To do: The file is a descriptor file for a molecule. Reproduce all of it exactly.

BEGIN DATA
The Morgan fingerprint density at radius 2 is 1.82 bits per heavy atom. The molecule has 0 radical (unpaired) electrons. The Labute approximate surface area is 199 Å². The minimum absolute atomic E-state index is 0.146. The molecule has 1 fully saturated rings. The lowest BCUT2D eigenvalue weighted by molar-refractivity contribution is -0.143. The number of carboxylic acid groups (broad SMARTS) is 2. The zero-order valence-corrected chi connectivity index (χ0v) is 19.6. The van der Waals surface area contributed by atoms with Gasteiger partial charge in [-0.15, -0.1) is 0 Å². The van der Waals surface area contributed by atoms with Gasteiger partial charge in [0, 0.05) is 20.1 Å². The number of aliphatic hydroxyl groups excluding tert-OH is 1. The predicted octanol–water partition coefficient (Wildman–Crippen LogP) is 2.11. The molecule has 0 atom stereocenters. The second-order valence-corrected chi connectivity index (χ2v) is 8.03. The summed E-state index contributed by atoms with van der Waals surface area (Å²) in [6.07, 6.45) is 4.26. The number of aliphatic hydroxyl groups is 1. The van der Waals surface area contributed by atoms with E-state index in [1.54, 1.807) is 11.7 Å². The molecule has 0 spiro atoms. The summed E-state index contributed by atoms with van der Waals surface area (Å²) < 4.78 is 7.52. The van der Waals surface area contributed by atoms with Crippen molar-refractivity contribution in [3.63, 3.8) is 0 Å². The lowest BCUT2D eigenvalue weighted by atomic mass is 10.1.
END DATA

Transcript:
The Morgan fingerprint density at radius 2 is 1.82 bits per heavy atom. The molecule has 0 radical (unpaired) electrons. The Labute approximate surface area is 199 Å². The minimum absolute atomic E-state index is 0.146. The molecule has 1 fully saturated rings. The lowest BCUT2D eigenvalue weighted by molar-refractivity contribution is -0.143. The number of carboxylic acid groups (broad SMARTS) is 2. The zero-order valence-corrected chi connectivity index (χ0v) is 19.6. The van der Waals surface area contributed by atoms with Gasteiger partial charge in [-0.15, -0.1) is 0 Å². The van der Waals surface area contributed by atoms with Gasteiger partial charge in [0, 0.05) is 20.1 Å². The number of aliphatic hydroxyl groups excluding tert-OH is 1. The predicted octanol–water partition coefficient (Wildman–Crippen LogP) is 2.11. The molecule has 0 atom stereocenters. The second-order valence-corrected chi connectivity index (χ2v) is 8.03. The summed E-state index contributed by atoms with van der Waals surface area (Å²) in [6.07, 6.45) is 4.26. The number of aliphatic hydroxyl groups is 1. The van der Waals surface area contributed by atoms with E-state index in [1.54, 1.807) is 11.7 Å². The molecule has 0 spiro atoms. The summed E-state index contributed by atoms with van der Waals surface area (Å²) < 4.78 is 7.52. The van der Waals surface area contributed by atoms with Crippen molar-refractivity contribution in [3.63, 3.8) is 0 Å². The lowest BCUT2D eigenvalue weighted by atomic mass is 10.1.